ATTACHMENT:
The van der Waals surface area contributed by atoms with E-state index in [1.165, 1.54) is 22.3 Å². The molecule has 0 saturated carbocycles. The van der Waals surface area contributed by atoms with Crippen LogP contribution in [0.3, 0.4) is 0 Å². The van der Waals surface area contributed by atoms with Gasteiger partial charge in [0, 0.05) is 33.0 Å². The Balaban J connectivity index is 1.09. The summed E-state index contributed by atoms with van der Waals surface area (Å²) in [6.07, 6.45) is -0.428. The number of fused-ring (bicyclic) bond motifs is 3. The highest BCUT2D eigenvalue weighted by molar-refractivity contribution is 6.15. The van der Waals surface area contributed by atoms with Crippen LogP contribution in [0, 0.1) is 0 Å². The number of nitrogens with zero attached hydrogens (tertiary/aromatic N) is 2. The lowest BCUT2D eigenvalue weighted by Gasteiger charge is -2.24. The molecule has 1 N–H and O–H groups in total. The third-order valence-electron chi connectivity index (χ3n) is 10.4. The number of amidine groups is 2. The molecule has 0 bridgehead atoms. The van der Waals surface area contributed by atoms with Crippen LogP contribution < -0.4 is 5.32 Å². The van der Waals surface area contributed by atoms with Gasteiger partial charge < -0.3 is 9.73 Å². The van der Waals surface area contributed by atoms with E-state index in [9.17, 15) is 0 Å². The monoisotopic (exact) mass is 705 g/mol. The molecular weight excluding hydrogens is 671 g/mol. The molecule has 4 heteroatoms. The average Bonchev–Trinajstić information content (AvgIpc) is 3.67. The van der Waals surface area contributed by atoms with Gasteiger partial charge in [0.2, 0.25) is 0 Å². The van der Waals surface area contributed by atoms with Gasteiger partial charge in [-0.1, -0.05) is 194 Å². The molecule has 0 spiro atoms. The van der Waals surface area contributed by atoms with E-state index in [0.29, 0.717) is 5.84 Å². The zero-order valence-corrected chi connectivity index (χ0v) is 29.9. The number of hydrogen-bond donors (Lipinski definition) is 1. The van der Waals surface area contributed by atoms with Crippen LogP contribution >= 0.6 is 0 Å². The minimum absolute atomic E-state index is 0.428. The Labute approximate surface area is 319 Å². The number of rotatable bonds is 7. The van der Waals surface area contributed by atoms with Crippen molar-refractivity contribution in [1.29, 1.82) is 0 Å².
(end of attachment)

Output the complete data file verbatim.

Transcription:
The van der Waals surface area contributed by atoms with E-state index in [1.165, 1.54) is 22.3 Å². The molecule has 0 saturated carbocycles. The van der Waals surface area contributed by atoms with Crippen LogP contribution in [0.3, 0.4) is 0 Å². The van der Waals surface area contributed by atoms with Gasteiger partial charge in [0, 0.05) is 33.0 Å². The Balaban J connectivity index is 1.09. The summed E-state index contributed by atoms with van der Waals surface area (Å²) in [6.07, 6.45) is -0.428. The number of fused-ring (bicyclic) bond motifs is 3. The highest BCUT2D eigenvalue weighted by molar-refractivity contribution is 6.15. The van der Waals surface area contributed by atoms with Crippen LogP contribution in [0, 0.1) is 0 Å². The number of nitrogens with zero attached hydrogens (tertiary/aromatic N) is 2. The lowest BCUT2D eigenvalue weighted by Gasteiger charge is -2.24. The molecule has 1 N–H and O–H groups in total. The third-order valence-electron chi connectivity index (χ3n) is 10.4. The number of amidine groups is 2. The molecule has 0 bridgehead atoms. The van der Waals surface area contributed by atoms with Crippen LogP contribution < -0.4 is 5.32 Å². The van der Waals surface area contributed by atoms with Gasteiger partial charge < -0.3 is 9.73 Å². The van der Waals surface area contributed by atoms with E-state index in [9.17, 15) is 0 Å². The monoisotopic (exact) mass is 705 g/mol. The molecular weight excluding hydrogens is 671 g/mol. The molecule has 4 heteroatoms. The average Bonchev–Trinajstić information content (AvgIpc) is 3.67. The van der Waals surface area contributed by atoms with Gasteiger partial charge in [0.2, 0.25) is 0 Å². The van der Waals surface area contributed by atoms with Gasteiger partial charge in [-0.1, -0.05) is 194 Å². The molecule has 0 spiro atoms. The van der Waals surface area contributed by atoms with E-state index in [0.29, 0.717) is 5.84 Å². The zero-order valence-corrected chi connectivity index (χ0v) is 29.9. The number of hydrogen-bond donors (Lipinski definition) is 1. The van der Waals surface area contributed by atoms with Crippen LogP contribution >= 0.6 is 0 Å². The minimum absolute atomic E-state index is 0.428. The Labute approximate surface area is 319 Å². The number of rotatable bonds is 7. The van der Waals surface area contributed by atoms with Crippen molar-refractivity contribution in [1.29, 1.82) is 0 Å².